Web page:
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ERIC Number: ED203721
Record Type: RIE
Publication Date: 1981
Pages: 18
Abstractor: N/A
Reference Count: 0
Consequences of Bilingualism in a Science Inquiry Program.
Kessler, Carolyn; Quinn, Mary Ellen
The achievement of bilingualism appears to have positive consequences for the bilingual child, enhancing universal aspects of cognitive functioning available to all normal children. However, little is yet known about the interaction between educational treatment and the input factors the bilingual child brings to the situation. Focusing on the interaction of a science inquiry program with aspects of cognitive functioning and bilingualism, this paper presents empirical evidence that bilingualism has a positive effect on the ability of students to formulate scientific hypotheses or solutions to science problems. It compares the effects of teaching hypothesis formation to bilingual children proficient in both Spanish and English with results from monolingual English-speaking children. The children were 11-year-old sixth graders in 6 intact classrooms in the Philadelphia area and in San Antonio, Texas. Three groups were monolingual and three were bilingual; they were matched for other variables. Previous studies had indicated that cognitive ability to formulate scientific hypotheses functions independently of socio-economic level. Results show that children in the bilingual experimental groups performed significantly better than the monolinguals. The hypothesizing process is discussed in terms of Piaget's theory, and implications are drawn for both language and science education. (AMH)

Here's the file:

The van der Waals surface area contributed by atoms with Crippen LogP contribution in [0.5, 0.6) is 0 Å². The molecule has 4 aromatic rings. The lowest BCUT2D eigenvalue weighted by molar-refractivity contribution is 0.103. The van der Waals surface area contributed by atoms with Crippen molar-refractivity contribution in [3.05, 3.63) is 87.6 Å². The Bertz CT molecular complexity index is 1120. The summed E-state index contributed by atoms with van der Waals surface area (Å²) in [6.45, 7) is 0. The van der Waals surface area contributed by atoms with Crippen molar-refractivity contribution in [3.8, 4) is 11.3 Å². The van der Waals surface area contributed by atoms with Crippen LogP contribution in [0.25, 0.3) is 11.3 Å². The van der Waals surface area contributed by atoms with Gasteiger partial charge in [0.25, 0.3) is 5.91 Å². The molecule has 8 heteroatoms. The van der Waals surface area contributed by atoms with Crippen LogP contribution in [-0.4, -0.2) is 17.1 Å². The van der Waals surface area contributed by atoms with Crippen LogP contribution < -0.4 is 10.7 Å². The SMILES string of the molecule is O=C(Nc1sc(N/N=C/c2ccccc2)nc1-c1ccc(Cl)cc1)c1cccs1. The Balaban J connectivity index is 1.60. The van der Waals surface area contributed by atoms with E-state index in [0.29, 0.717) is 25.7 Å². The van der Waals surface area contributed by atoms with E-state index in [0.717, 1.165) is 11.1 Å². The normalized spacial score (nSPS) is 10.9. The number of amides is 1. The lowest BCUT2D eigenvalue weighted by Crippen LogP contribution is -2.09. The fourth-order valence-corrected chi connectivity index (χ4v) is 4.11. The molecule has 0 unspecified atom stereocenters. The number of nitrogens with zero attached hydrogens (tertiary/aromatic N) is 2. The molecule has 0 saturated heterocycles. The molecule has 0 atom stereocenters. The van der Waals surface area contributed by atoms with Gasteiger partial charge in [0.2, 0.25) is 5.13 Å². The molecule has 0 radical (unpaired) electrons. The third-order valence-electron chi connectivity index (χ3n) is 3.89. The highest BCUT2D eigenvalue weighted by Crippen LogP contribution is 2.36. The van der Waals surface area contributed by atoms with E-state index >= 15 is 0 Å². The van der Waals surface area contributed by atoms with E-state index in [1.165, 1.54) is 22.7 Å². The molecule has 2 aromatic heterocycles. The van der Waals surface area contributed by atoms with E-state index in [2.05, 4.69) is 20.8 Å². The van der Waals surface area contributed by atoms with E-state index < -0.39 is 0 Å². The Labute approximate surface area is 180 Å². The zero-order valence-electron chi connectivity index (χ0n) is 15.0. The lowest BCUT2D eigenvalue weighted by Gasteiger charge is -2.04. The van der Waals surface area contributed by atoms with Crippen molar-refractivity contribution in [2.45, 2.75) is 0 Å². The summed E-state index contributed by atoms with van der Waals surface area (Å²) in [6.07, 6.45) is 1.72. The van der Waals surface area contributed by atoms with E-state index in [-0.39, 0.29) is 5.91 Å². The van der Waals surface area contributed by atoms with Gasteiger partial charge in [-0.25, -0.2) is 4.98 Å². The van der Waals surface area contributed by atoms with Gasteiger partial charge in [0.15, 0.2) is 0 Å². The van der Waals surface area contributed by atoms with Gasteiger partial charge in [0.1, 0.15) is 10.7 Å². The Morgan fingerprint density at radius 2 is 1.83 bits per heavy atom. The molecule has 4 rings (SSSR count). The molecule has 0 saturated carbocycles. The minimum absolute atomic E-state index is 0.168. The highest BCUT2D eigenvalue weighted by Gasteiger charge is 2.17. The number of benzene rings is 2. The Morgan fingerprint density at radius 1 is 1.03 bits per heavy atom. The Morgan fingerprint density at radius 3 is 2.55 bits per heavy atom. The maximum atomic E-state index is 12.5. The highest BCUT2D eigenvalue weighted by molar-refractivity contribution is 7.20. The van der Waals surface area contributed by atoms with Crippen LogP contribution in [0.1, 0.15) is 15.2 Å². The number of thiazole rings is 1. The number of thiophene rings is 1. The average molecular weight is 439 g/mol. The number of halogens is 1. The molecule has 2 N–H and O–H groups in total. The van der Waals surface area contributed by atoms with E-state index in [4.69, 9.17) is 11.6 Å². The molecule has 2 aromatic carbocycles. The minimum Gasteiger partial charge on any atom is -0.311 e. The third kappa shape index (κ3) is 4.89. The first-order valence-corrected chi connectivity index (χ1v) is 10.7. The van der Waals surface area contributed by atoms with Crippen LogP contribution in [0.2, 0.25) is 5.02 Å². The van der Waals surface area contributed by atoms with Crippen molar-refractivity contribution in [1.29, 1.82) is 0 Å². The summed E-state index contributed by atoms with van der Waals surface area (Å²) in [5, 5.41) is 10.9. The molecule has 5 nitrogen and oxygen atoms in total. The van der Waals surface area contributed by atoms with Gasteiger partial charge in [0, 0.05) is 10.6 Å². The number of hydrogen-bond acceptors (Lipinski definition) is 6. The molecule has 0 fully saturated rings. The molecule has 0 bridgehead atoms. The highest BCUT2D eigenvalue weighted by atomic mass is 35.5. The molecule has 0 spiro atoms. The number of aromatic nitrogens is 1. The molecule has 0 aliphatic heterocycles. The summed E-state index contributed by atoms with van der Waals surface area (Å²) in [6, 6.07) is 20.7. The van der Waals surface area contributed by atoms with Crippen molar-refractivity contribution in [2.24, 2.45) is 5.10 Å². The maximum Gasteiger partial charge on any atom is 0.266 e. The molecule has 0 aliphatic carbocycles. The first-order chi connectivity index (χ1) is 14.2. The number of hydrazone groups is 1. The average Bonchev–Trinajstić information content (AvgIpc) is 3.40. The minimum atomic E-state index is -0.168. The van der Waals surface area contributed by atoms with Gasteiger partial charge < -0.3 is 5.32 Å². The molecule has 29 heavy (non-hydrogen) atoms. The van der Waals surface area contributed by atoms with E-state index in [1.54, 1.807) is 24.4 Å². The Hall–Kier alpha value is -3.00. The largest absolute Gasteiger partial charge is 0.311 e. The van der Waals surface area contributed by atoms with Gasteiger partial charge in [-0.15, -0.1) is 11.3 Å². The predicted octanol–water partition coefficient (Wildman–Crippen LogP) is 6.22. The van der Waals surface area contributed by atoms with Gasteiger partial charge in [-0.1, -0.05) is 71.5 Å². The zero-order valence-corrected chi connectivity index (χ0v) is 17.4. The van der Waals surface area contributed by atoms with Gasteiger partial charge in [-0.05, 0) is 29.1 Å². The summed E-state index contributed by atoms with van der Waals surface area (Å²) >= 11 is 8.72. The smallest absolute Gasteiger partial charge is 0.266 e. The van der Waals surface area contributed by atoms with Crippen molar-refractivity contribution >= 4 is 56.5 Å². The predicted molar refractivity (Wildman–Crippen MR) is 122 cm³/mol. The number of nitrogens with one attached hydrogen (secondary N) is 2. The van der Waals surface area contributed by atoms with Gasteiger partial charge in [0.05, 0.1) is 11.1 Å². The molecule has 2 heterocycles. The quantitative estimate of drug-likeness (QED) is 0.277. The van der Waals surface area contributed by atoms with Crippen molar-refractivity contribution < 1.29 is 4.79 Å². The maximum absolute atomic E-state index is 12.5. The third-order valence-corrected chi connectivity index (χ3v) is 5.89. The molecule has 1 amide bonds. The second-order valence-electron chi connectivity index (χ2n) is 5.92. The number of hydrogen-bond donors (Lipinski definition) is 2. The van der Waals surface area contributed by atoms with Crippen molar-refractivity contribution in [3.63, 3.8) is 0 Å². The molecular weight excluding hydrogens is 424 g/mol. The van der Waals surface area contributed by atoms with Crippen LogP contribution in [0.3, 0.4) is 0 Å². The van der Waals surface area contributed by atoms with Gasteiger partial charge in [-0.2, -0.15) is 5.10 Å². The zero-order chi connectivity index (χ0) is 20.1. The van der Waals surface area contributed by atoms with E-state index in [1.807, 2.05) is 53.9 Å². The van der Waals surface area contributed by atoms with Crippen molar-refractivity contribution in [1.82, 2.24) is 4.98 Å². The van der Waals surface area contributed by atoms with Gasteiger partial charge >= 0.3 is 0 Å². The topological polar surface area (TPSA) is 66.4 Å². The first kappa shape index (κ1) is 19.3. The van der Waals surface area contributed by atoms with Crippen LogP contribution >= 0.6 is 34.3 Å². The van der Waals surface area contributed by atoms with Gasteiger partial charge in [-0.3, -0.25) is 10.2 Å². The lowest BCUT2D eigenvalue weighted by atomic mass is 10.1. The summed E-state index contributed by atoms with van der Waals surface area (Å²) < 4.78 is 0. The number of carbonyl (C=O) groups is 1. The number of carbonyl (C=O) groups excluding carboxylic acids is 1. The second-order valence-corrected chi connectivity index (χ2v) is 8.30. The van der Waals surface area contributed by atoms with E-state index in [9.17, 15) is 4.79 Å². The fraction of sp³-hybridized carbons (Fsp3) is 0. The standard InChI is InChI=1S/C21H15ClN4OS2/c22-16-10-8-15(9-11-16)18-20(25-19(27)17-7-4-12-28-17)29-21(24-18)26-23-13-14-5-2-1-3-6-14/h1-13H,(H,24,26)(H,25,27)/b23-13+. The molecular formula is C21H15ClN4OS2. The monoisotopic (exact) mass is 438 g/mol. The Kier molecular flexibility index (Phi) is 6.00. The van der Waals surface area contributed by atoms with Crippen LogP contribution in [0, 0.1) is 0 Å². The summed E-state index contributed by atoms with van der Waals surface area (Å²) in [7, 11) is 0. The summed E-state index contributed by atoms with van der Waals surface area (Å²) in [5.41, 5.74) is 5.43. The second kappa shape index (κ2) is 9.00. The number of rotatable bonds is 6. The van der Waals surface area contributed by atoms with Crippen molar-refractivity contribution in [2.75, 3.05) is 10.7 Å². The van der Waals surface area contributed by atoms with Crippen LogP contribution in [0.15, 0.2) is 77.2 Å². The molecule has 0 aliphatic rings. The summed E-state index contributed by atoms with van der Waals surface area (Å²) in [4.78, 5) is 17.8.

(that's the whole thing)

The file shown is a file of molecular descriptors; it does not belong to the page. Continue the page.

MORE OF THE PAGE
Publication Type: Reports - Research; Speeches/Meeting Papers
Education Level: N/A
Audience: N/A
Language: English
Sponsor: N/A
Authoring Institution: N/A
Identifiers: Hypothesis Formulation; Piagetian Theory
Note: Paper presented at the Annual Meeting of the Southwest Educational Research Association (4th, Dallas, TX, January 29-31, 1981).